Monday, November 30, 2015         

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At Mayor Wright, 'every minute we have hot water'

New heating systems at the homes end years of cold baths and unreliable flow

By Rosemarie Bernardo


Hot water for residents now runs through the pipes at Mayor Wright Homes.

Contractors completed installation Wednesday of 99 new tankless heating backup systems at 29 buildings at Mayor Wright in Kalihi, the state's second-largest public housing facility. Contractors are doing insulation work on the systems' pipes, with that work expected to be completed by mid-July.

Twenty-eight systems were installed previously at seven buildings. The public housing complex is made up of 35 buildings.

Pat McManaman, director of the state Department of Human Services, said inspectors from the Hawaii Public Housing Authority will test the hot water in each unit starting next week.

Each tankless heater unit uses natural gas and is 2 feet long and 14 inches wide. The energy-efficient units placed on the roof of each building fire up when a tenant turns on a faucet, quickly providing hot water.


» $514,800: Awarded to JJS Construction to install 99 hot-water backup systems at 29 buildings. Work started March 22. Twenty-eight systems were installed earlier at seven buildings at the public housing complex. There are 35 buildings at Mayor Wright Homes.

» $5.6 million: Capital improvement funding was appropriated for fiscal year 2012 for an overhaul of the water-heating system.


The new units were necessary after the old backup system failed to provide enough hot water for tenants.

The project is the first step toward a permanent solution for a new water heater system at the complex, according to Gov. Neil Abercrombie in a news release. "The completion of this project is a temporary solution to a longstanding and unacceptable problem," he said.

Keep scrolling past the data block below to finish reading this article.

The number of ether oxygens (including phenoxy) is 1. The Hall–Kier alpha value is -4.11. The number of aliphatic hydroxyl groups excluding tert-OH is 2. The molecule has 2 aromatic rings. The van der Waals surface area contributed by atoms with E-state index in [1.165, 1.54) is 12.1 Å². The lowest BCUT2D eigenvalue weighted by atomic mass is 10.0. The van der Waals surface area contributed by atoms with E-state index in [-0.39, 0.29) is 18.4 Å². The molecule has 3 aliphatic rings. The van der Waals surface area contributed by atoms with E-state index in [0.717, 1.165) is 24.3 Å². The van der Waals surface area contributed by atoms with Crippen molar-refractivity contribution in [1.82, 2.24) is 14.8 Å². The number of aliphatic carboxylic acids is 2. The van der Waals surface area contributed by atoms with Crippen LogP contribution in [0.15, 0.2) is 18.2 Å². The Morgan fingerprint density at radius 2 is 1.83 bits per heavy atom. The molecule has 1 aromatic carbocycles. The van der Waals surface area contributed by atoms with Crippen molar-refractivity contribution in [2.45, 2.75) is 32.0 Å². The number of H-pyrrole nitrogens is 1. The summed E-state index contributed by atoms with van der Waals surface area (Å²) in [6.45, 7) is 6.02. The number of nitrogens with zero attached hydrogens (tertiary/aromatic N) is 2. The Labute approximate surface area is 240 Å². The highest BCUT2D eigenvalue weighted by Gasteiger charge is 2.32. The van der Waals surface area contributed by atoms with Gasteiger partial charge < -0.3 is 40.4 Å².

In March, Abercrombie visited Mayor Wright, promising tenants he would fix the problem. A month earlier a group of residents conducted a door-to-door protest at the state Capitol to tell lawmakers about the difficulties of living without hot water.

Lawmakers appropriated $5.6 million in capital improvements funds for fiscal year 2012 for an overhaul of the entire solar water-heating system.

"It's a priority for the department as well as the Hawaii Public Housing Authority," said McManaman.

For several years a number of residents had complained about the lack of hot water that forced them to boil water to wash dishes or to take a bath. Hot water would be available only when it was sunny, primarily in the middle of the day between 1 and 3 p.m.

Now, "every minute we have hot water," said resident Nina Phaynid who has lived at Mayor Wright for six years.

State Rep. Karl Rhoads, who represents Palama, Downtown Honolulu, Chinatown and Sheridan, said, "The people that I've talked to, for the first time in years, they have hot water all day long, and they are grateful."

Fetu Kolio, president of the Mayor Wright Housing Tenants Association, said, "I'm thankful that there's some progress. As far as I know, they really appreciate a nice, hot shower after coming home from a hard's day work."

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